Bâtiments administratif et commerces
Bâtiments administratif et commerces
LOCATION / HISTORY
Behind the site of the Zurich Academic Sports Association (ASVZ)
opposite the Fluntern cemetery, Schweizerische Kreditanstalt (now CS) used to have its own sports ground with tennis courts, football pitches and a covered swimming pool. FIFA acquired this 44,000 m2 site in 2003 to set up an operations centre for the football association’s 200 employees. The headquarters on the Sonnenberg had become too small and the workforce had to be accommodated in five additional properties.
In addition to its excellent location on the Zürichberg (surrounded
by greenery), the good transport connections on offer also influenced FIFA’s decision to purchase this site. The terminus for tram line 6 is located just a few minutes’ walk away. Zurich airport is also no more than 30 minutes away.
The developer appointed HRS as its general contractor following a call for tender process. One of the key criteria was a fast submission process and a short construction period, if possible. HRS managed to start the building submission process just 3 months after acquiring the plot of land. There was no opposition and the project was approved within the shortest possible timeframe. Planning permission was granted in May 2004.
CONCEPT / ARCHITECTURE
Given the considerable 20-m excavation depth for the six underground floors (two of which are allocated to the parking garage), HRS engineers secured the walls of the pit laterally with 400 anchors and a total of 1400 nails.
At the core of the structure (which surrounds an open interior courtyard) are the Exco room for conferences held by the FIFA Executive Committee, the auditorium above the foyer (where the seats are grouped in such a way that all are directly accessible), the meditation and prayer room for the five world religions with a walk-in shrine made from illuminated onyx, and the office floors with fully glazed window areas. The top end of the corridors has been reserved by the architects for a cafeteria and common room areas. A bridge links the two longitudinal sides in the spacious entrance foyer, decorated with Chilean granite. The foyer serves as both an entrance area and banqueting space.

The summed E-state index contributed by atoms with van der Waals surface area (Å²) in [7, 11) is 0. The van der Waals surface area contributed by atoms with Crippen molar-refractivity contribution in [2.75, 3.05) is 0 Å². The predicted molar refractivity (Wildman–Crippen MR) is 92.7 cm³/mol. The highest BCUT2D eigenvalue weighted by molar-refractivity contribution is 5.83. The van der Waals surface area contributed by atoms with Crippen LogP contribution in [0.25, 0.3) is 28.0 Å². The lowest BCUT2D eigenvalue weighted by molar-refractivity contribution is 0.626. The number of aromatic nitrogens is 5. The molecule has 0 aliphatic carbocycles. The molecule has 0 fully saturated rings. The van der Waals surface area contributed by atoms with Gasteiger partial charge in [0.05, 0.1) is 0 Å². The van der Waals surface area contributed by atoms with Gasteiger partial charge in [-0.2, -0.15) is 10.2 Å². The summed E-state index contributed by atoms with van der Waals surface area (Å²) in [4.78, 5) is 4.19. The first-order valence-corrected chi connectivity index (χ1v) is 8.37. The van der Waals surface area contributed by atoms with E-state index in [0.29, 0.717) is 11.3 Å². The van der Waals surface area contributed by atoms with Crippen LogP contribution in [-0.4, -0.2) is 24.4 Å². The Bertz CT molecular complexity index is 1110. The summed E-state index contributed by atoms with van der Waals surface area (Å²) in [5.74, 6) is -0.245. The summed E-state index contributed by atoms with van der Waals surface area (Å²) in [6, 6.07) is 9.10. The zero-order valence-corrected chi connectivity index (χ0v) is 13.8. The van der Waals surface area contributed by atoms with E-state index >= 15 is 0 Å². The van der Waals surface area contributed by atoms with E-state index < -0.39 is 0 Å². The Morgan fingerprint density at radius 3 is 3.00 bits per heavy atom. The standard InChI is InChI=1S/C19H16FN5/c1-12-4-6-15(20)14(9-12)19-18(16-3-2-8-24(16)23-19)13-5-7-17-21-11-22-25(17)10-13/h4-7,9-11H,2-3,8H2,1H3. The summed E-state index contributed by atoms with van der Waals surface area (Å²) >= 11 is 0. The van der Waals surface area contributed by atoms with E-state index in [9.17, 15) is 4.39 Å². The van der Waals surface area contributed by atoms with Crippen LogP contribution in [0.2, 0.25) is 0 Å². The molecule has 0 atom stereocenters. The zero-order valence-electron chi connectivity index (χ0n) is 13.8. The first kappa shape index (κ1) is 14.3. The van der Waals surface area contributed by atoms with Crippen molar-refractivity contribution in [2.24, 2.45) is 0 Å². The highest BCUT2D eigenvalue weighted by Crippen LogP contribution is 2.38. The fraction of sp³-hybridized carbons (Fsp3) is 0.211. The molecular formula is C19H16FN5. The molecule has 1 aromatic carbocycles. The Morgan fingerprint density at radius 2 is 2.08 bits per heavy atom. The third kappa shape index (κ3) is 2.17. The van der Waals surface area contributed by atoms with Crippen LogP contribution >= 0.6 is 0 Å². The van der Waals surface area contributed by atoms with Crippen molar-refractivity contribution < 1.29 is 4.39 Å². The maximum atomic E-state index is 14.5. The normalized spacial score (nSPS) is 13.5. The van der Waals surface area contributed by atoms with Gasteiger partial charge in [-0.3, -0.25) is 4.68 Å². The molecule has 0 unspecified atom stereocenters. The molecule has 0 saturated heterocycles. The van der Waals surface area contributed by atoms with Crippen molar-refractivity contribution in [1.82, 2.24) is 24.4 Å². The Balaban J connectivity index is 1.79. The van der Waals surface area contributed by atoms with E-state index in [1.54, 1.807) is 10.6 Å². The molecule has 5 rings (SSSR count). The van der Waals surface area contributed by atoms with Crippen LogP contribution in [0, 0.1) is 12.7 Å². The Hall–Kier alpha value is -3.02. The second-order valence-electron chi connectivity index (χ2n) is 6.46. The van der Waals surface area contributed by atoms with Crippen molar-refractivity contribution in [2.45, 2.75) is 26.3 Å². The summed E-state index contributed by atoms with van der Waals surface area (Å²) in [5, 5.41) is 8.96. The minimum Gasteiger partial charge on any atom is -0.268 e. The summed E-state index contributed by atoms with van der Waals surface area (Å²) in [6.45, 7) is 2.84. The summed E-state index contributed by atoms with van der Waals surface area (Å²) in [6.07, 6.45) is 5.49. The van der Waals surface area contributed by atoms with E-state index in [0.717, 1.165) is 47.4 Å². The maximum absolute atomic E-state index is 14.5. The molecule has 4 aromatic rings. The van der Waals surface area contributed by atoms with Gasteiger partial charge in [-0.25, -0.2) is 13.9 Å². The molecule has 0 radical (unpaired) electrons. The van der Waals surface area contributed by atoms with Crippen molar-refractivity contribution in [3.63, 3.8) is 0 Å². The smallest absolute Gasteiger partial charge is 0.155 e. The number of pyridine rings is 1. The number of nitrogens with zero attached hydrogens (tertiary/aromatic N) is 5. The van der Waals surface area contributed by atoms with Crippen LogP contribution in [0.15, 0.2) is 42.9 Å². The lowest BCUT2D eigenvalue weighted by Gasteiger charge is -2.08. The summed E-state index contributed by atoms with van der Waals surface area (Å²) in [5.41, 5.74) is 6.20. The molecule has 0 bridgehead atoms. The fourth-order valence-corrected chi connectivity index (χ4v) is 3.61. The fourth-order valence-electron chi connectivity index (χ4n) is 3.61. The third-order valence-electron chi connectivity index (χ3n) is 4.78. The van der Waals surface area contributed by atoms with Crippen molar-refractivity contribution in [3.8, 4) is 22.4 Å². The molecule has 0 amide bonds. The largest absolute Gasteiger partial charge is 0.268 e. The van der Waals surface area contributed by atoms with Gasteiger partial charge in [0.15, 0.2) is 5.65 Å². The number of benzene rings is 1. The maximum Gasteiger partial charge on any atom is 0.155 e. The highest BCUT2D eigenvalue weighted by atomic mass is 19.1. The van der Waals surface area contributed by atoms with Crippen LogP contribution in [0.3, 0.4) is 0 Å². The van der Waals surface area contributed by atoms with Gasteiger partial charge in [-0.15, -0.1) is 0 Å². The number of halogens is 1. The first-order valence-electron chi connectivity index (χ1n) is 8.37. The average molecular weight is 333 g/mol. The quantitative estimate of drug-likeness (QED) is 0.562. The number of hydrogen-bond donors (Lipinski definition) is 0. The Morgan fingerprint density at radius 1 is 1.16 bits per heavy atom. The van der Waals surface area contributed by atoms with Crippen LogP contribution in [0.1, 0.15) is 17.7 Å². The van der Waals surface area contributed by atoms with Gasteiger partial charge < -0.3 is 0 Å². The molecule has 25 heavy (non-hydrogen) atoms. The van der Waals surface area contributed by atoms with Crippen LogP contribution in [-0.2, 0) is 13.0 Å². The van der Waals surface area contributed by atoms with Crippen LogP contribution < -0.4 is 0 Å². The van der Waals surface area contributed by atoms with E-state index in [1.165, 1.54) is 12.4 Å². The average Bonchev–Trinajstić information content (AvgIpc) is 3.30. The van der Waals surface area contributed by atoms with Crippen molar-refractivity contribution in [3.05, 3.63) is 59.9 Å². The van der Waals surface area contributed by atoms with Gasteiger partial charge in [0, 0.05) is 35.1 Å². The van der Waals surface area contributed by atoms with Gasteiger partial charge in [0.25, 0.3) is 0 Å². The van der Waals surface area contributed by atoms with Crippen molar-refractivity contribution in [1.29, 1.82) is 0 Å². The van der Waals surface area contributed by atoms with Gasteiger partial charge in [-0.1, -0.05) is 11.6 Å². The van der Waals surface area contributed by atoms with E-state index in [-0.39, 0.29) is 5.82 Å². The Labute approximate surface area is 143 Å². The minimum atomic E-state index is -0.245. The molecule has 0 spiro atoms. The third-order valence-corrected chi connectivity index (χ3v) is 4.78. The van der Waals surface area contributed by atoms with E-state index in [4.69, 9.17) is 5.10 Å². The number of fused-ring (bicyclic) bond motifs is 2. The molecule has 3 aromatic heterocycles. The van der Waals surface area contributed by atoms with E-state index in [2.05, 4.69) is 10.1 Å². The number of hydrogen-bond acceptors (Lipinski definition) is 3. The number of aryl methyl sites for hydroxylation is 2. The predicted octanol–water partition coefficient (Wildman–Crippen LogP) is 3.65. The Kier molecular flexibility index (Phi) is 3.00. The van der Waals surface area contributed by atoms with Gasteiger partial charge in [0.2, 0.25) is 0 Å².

Anchoring, transparency and light are the fundamental architectural ideas behind this Home of FIFA. Strips of lighting line both the corridors and the stairways clad in Brazilian quartz shale (integrated into the glazed handrails). Light is also dominant in the lifts.
The offices are furnished so that all the employees have a window seat and can benefit from maximum daylight at any time. All of the meeting and conference rooms
at the top of the Home of FIFA also receive daylight.
For the façade, the developer and architect chose heat-insulated, extruded aluminium profiles on the exterior fronts and thermally separated post/mullion constructions on the courtyard side. The windows are triple-glazed. The mesh around the building serves as both a “shade system” to protect from the sun and
as a design element. It consists of 1.5-mm-thick horizontally woven aluminium wiring and vertical steel cables. The mesh is secured in place using special springs in the roof area and spacing brackets at ground floor level. The individual mesh panels are each set 2 m apart.
The Home of FIFA also includes a sports and training centre and a fitness and well-being oasis. The two storey underground garage offers parking spaces for 174 vehicles.
The FIFA building has been designed according to the Minergie standard. Geothermal probes at a depth of 320 m deliver a consistent temperature of 10°C which is concentrated via four heat pumps. The ceilings have been designed as heating and cooling systems.
On particularly hot days, the system switches on the cooling compressors. The ventilation system is based on an adiabatic process. It can transport both heat
and cold and ensures consistent temperatures in all of the rooms, regardless of the sun’s radiation. Any waste heat is sucked up with the exhaust air and reused via heat exchangers.
The short construction period required fractionated planning and careful synchronisation of all the work involved. One challenge was presented by the large
dimensions of the building. A total of 200,000 m3 of material had to be removed for the six underground floors over a period of three months. While the base of the 164 m x 46 m excavation pit bordering the Masoala Hall of Zurich Zoo was being concreted over, diggers in the south-western section were still clearing out
the soil. The ground slab was finally concreted over in full on 15 November 2004.
ART IN ARCHITECTURE
Lighting artist James Turrell has designed a dramatic lighting display for the building at night. It submerses the Home of FIFA in an array of alternating colours
each night with striking colour accentuation in the atriums. The goal of achieving “an architecture of the imagination” has therefore been achieved.